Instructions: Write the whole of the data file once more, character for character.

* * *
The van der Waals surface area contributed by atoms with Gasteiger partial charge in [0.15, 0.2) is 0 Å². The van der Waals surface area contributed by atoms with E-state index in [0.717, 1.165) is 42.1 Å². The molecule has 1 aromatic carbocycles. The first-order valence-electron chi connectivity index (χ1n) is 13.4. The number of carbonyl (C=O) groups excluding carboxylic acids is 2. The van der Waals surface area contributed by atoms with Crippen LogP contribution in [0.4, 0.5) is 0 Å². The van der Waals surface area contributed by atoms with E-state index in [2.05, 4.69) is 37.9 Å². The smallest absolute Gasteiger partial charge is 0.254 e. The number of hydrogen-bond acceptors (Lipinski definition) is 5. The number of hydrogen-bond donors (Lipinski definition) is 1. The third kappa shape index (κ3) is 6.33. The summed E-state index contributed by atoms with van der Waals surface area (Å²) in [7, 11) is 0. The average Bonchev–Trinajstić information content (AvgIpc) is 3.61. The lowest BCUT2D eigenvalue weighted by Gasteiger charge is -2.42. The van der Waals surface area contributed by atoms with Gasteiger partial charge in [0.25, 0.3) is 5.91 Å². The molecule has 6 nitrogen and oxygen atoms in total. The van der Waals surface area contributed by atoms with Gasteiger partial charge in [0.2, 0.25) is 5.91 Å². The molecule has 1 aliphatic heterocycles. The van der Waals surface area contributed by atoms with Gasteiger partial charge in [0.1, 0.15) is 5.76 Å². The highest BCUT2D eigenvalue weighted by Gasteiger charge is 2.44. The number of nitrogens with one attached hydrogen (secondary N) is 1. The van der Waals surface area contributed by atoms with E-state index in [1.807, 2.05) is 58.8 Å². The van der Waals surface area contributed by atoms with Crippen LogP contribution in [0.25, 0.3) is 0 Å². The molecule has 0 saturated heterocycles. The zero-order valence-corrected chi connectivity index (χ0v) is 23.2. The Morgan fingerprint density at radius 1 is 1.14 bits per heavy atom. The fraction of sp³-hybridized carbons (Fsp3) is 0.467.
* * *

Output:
The van der Waals surface area contributed by atoms with Gasteiger partial charge in [0.15, 0.2) is 0 Å². The van der Waals surface area contributed by atoms with E-state index in [0.717, 1.165) is 42.1 Å². The molecule has 1 aromatic carbocycles. The first-order valence-electron chi connectivity index (χ1n) is 13.4. The number of carbonyl (C=O) groups excluding carboxylic acids is 2. The van der Waals surface area contributed by atoms with Crippen LogP contribution in [0.4, 0.5) is 0 Å². The van der Waals surface area contributed by atoms with E-state index in [2.05, 4.69) is 37.9 Å². The smallest absolute Gasteiger partial charge is 0.254 e. The number of hydrogen-bond acceptors (Lipinski definition) is 5. The number of hydrogen-bond donors (Lipinski definition) is 1. The third kappa shape index (κ3) is 6.33. The summed E-state index contributed by atoms with van der Waals surface area (Å²) in [7, 11) is 0. The average Bonchev–Trinajstić information content (AvgIpc) is 3.61. The lowest BCUT2D eigenvalue weighted by Gasteiger charge is -2.42. The van der Waals surface area contributed by atoms with Gasteiger partial charge in [0.25, 0.3) is 5.91 Å². The molecule has 6 nitrogen and oxygen atoms in total. The van der Waals surface area contributed by atoms with Gasteiger partial charge in [0.2, 0.25) is 5.91 Å². The molecule has 1 aliphatic heterocycles. The van der Waals surface area contributed by atoms with Gasteiger partial charge in [0.1, 0.15) is 5.76 Å². The highest BCUT2D eigenvalue weighted by Gasteiger charge is 2.44. The number of nitrogens with one attached hydrogen (secondary N) is 1. The van der Waals surface area contributed by atoms with E-state index in [1.807, 2.05) is 58.8 Å². The van der Waals surface area contributed by atoms with Crippen LogP contribution in [0.25, 0.3) is 0 Å². The molecule has 0 saturated heterocycles. The zero-order valence-corrected chi connectivity index (χ0v) is 23.2. The Morgan fingerprint density at radius 1 is 1.14 bits per heavy atom. The fraction of sp³-hybridized carbons (Fsp3) is 0.467.